I am thankful for all the members of the diabetic community and members of the Diabetic Online Community, D.O.C. for the output of support regarding dosing based upon our CGM readings to the FDA. As a Medicare individual, this was a critical first step. This is a copy of my letter to the FDA.
I am writing to express my comments and opinion to the Food and Drug Administration (“FDA” or “Agency”) regarding the July 21st meeting to discuss a change in intended use of Dexcom G5 Mobile, Continuous Glucose Monitoring System, CGM, with all the required functional working component units including the collection, storage and retrieval of actual personal medical information. It is the improved timely information which facilitates choices for healthier outcomes.
I strongly support the application for approval to enable patients to use a Dexcom G5 device as a replacement for their blood glucose meters (BGM) and to make treatment decisions based on the interstitial fluid glucose concentration reported by the CGM.
Based upon my historical experience, neither my BGM nor my Dexcom G4 Platinum CGM are perfect devices. The caveat to my approval and factual experience is the fact that neither a CGM nor a Blood Glucose Meter reading has an absolute certainty with 100% precision. The FDA decision should not be centered on the choice of an either or, binary choice. Meaning, it is not a choice between using either a CGM readings or a blood glucose reading via a BGM.
I am a Joslin Fifty-Year Medal recipient. The technical equipment employed to manage my diabetes via blood glucose levels are an insulin pump, a blood glucose meter, a Dexcom G4 Platinum CGM system and a Fitbit Charge HR.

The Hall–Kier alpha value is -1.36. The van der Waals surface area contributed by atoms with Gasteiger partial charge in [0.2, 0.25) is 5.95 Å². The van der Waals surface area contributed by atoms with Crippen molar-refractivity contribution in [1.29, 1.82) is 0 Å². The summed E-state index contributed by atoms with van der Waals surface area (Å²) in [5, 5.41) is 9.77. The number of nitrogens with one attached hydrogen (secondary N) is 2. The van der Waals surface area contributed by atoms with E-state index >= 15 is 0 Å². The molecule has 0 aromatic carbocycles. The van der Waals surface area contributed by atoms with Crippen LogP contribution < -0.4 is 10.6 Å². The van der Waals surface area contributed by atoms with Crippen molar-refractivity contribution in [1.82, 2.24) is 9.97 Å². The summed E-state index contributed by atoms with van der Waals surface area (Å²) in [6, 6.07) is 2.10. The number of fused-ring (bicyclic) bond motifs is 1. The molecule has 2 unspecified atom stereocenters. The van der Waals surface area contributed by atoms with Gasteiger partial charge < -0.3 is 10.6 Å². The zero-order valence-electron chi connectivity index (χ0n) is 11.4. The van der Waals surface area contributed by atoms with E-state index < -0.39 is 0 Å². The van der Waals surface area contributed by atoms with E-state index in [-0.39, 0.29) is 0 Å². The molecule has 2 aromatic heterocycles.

There have been times for convenience, quickness, and other reasons which result in an inability to perform a blood glucose test. The ability to rely on a CGM reading substantiated a logical choice for a decision regarding insulin dosing. It is important to point out the fact that the converse is also true. Meaning a reading is not available from a CGM and the need was addressed with a blood glucose reading.
The choice of an outcome based upon a CGM glucose value have resulted in successful maintenance or assisted in quicker returns to a normal blood glucose range. The outcome desired by any diabetic is to have near normal glucose levels all the time. Such ongoing actions can and do improve A1c values with reductions in complications and death based upon severe hyper or hypoglycemic events. A BGM only tells me my current blood sugar is at a particular point in time, not where it is going and how fast. This is the essential difference between a BGM reading and a CGM reading. There is simply no comparison!